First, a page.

Make sure you write out you history in bullet points, and also current symptoms and also alert them to previous tests passed. It is important that you remain on top of any symptoms and that the right medical care is keeping an eye on you. Please keep us posted and feel free to ask any questions. MaryF

  • Thanks Mary - yes currently in Kent UK so will asked to get referred to one of the rheumatologist on the list. We are hoping to move to Portugal at the end of next year so I would get everything clarified before than as we will have to pay for private healthcare there and obvious the outcome could considerable impact on that.

  • Yes good to get things tied up before you go, although here you are in Portugal papers being written by medical staff:

    and more from Dr Fatima Serrano - Lisbon - Portugal.


  • Hi and welcome to this friendly site where we all have APS and most of us have travelled a long road before we have been diagnosed, seen by an APS-Specialist (we do need such a Doctor!) and properly anticoagulated for our sticky and very thick blood. After that we feel much better.

    I live in Stockholm and have been on this site for several years and I have also Lupus Anticoagulant together with two other antibodies for APS.

    You will no doubt have answers from others. I think you should read "Sticky Blood Explained" by Kay Thackray. She has APS also and she writes about the different symptoms of this illness and also how it is to live with this illness. A good book also for realatives and friends to better understand us. I have it in pocket and I read it and understood that i had to start Warfarin. We had exactly the same neurolgical Eye-symptoms.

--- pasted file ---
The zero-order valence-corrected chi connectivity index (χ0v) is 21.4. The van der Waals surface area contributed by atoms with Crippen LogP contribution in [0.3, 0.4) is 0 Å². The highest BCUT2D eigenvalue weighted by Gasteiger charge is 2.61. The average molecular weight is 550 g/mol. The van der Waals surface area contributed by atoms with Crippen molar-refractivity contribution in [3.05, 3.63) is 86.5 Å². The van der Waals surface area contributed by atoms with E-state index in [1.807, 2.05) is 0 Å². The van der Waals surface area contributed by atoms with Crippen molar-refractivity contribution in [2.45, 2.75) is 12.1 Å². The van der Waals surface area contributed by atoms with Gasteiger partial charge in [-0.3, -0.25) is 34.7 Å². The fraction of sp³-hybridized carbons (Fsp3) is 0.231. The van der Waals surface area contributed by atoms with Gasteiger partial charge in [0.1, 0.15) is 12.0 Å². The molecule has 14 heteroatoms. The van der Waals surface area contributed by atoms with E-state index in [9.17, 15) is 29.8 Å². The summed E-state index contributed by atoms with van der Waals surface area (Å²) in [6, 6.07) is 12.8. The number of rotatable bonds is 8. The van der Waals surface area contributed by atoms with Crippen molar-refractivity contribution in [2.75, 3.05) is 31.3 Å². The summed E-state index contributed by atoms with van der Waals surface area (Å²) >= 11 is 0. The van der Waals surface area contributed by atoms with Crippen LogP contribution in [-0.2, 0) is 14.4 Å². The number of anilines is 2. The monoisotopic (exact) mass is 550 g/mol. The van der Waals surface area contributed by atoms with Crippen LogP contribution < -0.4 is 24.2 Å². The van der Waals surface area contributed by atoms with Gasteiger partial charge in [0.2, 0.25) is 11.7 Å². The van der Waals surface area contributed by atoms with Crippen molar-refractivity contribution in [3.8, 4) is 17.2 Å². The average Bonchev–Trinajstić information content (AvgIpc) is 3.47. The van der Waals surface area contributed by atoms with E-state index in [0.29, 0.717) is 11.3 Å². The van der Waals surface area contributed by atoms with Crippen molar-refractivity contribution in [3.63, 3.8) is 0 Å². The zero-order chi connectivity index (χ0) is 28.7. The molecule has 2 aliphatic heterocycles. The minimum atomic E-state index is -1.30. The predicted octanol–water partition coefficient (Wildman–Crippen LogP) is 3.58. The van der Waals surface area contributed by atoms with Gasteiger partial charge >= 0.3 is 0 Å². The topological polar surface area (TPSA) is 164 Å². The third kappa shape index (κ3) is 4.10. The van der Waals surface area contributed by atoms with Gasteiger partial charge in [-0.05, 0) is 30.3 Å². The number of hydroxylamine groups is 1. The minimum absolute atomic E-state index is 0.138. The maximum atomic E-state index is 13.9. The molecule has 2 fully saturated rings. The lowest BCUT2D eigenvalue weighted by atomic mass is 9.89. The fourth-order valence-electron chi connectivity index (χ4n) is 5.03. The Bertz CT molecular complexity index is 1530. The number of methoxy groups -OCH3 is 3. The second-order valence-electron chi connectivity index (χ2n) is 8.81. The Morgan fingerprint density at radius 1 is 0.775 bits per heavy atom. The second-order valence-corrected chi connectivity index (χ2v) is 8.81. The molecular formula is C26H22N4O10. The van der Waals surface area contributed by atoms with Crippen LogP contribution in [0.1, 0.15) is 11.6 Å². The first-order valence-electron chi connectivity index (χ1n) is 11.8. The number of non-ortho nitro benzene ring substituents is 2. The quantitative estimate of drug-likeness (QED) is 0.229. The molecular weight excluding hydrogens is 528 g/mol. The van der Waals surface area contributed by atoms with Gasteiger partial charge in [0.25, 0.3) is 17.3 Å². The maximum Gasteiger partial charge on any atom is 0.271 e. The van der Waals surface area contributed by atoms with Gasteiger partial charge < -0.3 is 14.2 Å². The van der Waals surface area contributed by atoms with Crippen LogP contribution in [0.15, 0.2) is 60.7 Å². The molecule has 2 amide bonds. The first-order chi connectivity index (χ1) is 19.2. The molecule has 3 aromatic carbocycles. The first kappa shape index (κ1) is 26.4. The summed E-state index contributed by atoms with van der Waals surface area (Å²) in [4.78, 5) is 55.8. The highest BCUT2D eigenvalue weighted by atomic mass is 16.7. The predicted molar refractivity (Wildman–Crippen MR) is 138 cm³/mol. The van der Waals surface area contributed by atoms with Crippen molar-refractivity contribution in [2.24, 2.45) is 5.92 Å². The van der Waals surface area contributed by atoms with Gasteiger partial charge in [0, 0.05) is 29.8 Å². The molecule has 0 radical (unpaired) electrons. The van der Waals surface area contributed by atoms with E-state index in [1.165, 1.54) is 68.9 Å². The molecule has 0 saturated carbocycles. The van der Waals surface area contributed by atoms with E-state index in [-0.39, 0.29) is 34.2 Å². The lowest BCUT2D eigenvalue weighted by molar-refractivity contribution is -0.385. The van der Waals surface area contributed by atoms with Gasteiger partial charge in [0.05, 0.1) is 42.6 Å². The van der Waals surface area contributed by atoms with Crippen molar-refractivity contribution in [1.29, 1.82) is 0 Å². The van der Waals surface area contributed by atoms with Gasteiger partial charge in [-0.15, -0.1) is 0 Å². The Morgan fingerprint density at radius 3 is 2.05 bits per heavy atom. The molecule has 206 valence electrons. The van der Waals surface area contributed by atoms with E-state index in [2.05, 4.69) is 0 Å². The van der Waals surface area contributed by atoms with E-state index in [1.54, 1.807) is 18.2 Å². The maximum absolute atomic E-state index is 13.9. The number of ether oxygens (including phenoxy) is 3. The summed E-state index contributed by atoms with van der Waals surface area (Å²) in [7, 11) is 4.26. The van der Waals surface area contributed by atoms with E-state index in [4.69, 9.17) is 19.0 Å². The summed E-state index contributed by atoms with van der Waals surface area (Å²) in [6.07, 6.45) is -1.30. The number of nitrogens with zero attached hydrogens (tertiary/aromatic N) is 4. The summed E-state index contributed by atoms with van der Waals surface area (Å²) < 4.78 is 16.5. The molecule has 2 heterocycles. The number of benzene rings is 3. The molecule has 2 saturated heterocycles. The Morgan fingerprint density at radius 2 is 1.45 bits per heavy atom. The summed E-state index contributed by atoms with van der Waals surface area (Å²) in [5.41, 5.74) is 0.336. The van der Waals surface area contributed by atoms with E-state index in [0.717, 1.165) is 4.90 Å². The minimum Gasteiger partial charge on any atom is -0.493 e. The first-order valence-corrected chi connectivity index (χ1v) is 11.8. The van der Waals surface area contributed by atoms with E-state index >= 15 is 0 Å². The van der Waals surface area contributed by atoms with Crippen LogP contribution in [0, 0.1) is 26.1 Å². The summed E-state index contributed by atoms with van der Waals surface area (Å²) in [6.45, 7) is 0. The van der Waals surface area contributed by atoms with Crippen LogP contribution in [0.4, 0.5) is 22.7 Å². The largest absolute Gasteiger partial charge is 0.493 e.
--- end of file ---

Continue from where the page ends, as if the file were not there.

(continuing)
Stay on here and ask any question you like. We learn from eachother.

    Best wishes from Kerstin in Stockholm

  • Thank you Kerstin - have just ordered "Sticky Blood" :-)

  • Hi..I was diagnosed 7 years ago from blood tests and am one of the lucky ones who hasn't had a clot, stroke or miscarriage. Do you have 'livedo reticularis', blotchy skin on your legs..which is another key symptom? Although my GP initially referred me to see Haematology, they referred me to Rheumatology without a consultation. The consultant Rheumatologist recommended that I take a baby aspirin 75mg every day and I soon noticed an improvement in my fatigue and my skin. I have an appointment every 6 months. I also have neurological symptoms, the tingling and numbness in my hands and feet and that started about 10 years ago. I was referred to see the hospital Neurology Dept and had nerve conduction tests which confirmed that I had an axonal peripheral neuropathy. This is considered by them to be unconnected to Hughes Syndrome? Maybe you could ask for a referral to Neurology.

    Although you may need to state that you have Hughes Syndrome when applying for Health Insurance or travel insurance because it is in your medical notes you can also truthfully state that you haven't had a clot or stroke or heart-attack, and these are the things that increase the cost.

    Also, take care when you fly, particularly if it is a long flight.